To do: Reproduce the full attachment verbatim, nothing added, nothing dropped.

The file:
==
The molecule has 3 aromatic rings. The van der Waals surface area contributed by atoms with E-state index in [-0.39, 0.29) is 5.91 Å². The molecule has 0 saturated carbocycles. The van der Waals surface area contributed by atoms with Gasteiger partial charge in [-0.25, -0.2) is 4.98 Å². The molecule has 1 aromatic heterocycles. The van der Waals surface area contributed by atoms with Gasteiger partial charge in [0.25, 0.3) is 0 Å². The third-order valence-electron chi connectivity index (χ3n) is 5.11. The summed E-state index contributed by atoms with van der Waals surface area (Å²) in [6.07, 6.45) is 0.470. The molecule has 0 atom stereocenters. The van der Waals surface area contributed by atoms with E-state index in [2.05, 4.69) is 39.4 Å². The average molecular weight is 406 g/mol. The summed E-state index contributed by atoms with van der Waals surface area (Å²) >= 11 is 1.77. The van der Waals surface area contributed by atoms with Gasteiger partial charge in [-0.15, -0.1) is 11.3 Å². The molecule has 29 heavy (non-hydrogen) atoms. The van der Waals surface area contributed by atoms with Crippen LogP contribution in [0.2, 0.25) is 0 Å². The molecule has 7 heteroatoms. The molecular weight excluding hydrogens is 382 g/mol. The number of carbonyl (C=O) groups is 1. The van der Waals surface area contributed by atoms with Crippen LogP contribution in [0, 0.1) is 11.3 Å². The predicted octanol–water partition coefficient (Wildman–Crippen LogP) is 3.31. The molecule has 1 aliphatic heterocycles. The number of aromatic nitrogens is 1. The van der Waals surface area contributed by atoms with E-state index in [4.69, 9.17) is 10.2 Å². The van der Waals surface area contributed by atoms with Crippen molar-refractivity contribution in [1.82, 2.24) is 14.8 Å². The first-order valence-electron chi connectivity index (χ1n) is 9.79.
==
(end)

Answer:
The molecule has 3 aromatic rings. The van der Waals surface area contributed by atoms with E-state index in [-0.39, 0.29) is 5.91 Å². The molecule has 0 saturated carbocycles. The van der Waals surface area contributed by atoms with Gasteiger partial charge in [-0.25, -0.2) is 4.98 Å². The molecule has 1 aromatic heterocycles. The van der Waals surface area contributed by atoms with Gasteiger partial charge in [0.25, 0.3) is 0 Å². The third-order valence-electron chi connectivity index (χ3n) is 5.11. The summed E-state index contributed by atoms with van der Waals surface area (Å²) in [6.07, 6.45) is 0.470. The molecule has 0 atom stereocenters. The van der Waals surface area contributed by atoms with E-state index in [2.05, 4.69) is 39.4 Å². The average molecular weight is 406 g/mol. The summed E-state index contributed by atoms with van der Waals surface area (Å²) >= 11 is 1.77. The van der Waals surface area contributed by atoms with Gasteiger partial charge in [-0.15, -0.1) is 11.3 Å². The molecule has 29 heavy (non-hydrogen) atoms. The van der Waals surface area contributed by atoms with Crippen LogP contribution in [0.2, 0.25) is 0 Å². The molecule has 7 heteroatoms. The molecular weight excluding hydrogens is 382 g/mol. The number of carbonyl (C=O) groups is 1. The van der Waals surface area contributed by atoms with Crippen LogP contribution in [0, 0.1) is 11.3 Å². The predicted octanol–water partition coefficient (Wildman–Crippen LogP) is 3.31. The molecule has 1 aliphatic heterocycles. The number of aromatic nitrogens is 1. The van der Waals surface area contributed by atoms with E-state index in [4.69, 9.17) is 10.2 Å². The van der Waals surface area contributed by atoms with Crippen molar-refractivity contribution in [1.82, 2.24) is 14.8 Å². The first-order valence-electron chi connectivity index (χ1n) is 9.79.